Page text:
Monday’s Portrait: Portrait of Gratitude
I know I’m a little late for a Thanksgiving post, but tonight our family had an experience that left me feeling profoundly grateful for the gifts we are given each day.
To start off, the week before Thanksgiving, my 3rd grade daughter brought home a poem she wrote and illustrated at school. I loved the poem. Not just because my daughter wrote it and I enjoyed reading her thoughts, but also because the poem was a wonderful exercise in learning how to find gratitude. My daughter’s teacher had the students in her class think of eight things they wanted. After each longed-for wish, the students wrote something they already had that they were grateful for. For example, here is my daughter’s poem:
I wish I had another puppy, but I’m grateful I have one.
I wish nobody would get sick, but I’m grateful I don’t get sick a lot.
I wish I had all the books I wanted to read, but I’m grateful I get to read some.
I wish I never had hard times, but I’m grateful I have friends and family when I do.
I wish I had a job with animals, but I’m grateful I can when I’m older.
I wish I would never grow up, but I’m glad I get to stay little for a while.
I wish the day would last forever, but I’m grateful it lasts 24 hours.
I wish I could do whatever I want, but at the same time I’m grateful that I don’t.
I could add a few of my own: I wish my husband liked 19th century British literature, but I’m grateful he’ll watch Jane Eyre with me anyway. I wish I didn’t have to wash the dirty dishes, but I’m grateful I can feed my family. I wish I had more time to write my book, but I’m grateful for four children who keep me busy and make my life purposeful.
It really is a wonderful exercise – finding what you are grateful for in the moment you are longing for more. Tonight’s experience was all about that. My husband and I took our kids to a special event organized by a dear friend of mine: a concert by children for children. She and her family organize the event each year, inviting friends to come and participate in a night of holiday music. Children perform, sharing their talents, and at the end of the night donations are accepted for the One Heart Bulgaria foundation, which aids orphanages in Bulgaria.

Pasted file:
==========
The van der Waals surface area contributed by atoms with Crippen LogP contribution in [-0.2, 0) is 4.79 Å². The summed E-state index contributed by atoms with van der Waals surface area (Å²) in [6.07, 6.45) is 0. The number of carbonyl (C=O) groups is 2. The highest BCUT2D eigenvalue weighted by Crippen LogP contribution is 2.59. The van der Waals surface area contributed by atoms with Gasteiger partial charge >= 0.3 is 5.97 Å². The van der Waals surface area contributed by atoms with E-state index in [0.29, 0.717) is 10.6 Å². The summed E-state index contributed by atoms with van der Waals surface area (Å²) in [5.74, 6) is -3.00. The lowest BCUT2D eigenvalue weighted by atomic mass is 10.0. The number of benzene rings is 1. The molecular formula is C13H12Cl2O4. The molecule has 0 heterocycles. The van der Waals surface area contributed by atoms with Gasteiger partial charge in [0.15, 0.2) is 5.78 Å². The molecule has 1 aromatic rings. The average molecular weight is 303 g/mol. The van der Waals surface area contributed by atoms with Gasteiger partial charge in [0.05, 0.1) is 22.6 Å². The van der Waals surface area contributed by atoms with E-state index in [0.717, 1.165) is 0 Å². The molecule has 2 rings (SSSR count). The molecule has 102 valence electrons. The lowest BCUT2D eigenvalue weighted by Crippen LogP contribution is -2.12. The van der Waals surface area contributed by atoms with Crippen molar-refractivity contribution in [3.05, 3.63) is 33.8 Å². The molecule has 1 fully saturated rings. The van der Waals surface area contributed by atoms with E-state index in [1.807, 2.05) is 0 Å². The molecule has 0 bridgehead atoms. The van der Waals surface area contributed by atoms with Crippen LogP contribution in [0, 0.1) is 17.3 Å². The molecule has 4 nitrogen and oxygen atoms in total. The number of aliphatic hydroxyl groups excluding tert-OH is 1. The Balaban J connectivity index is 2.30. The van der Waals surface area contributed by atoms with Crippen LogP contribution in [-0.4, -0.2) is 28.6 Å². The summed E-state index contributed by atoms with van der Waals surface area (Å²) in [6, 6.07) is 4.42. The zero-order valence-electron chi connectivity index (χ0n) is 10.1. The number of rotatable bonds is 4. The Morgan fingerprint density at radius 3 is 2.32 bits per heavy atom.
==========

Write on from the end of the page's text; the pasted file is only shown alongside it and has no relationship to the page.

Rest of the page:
At the beginning of the concert, we were shown a slideshow of orphaned children living in Bulgaria. I found myself drawn toward the children’s dark, quiet eyes as they looked into the camera, inviting me to see the world from their point of view. It allowed me to step away from the long hard stare I fix on the things I think I want most, both for me and for my children, and to appreciate the most basic and important elements of our lives: love, faith, and family; food, health and home. There are so many gifts that have already been given, so many wants that have already been met. And so many opportunities to give instead of receive.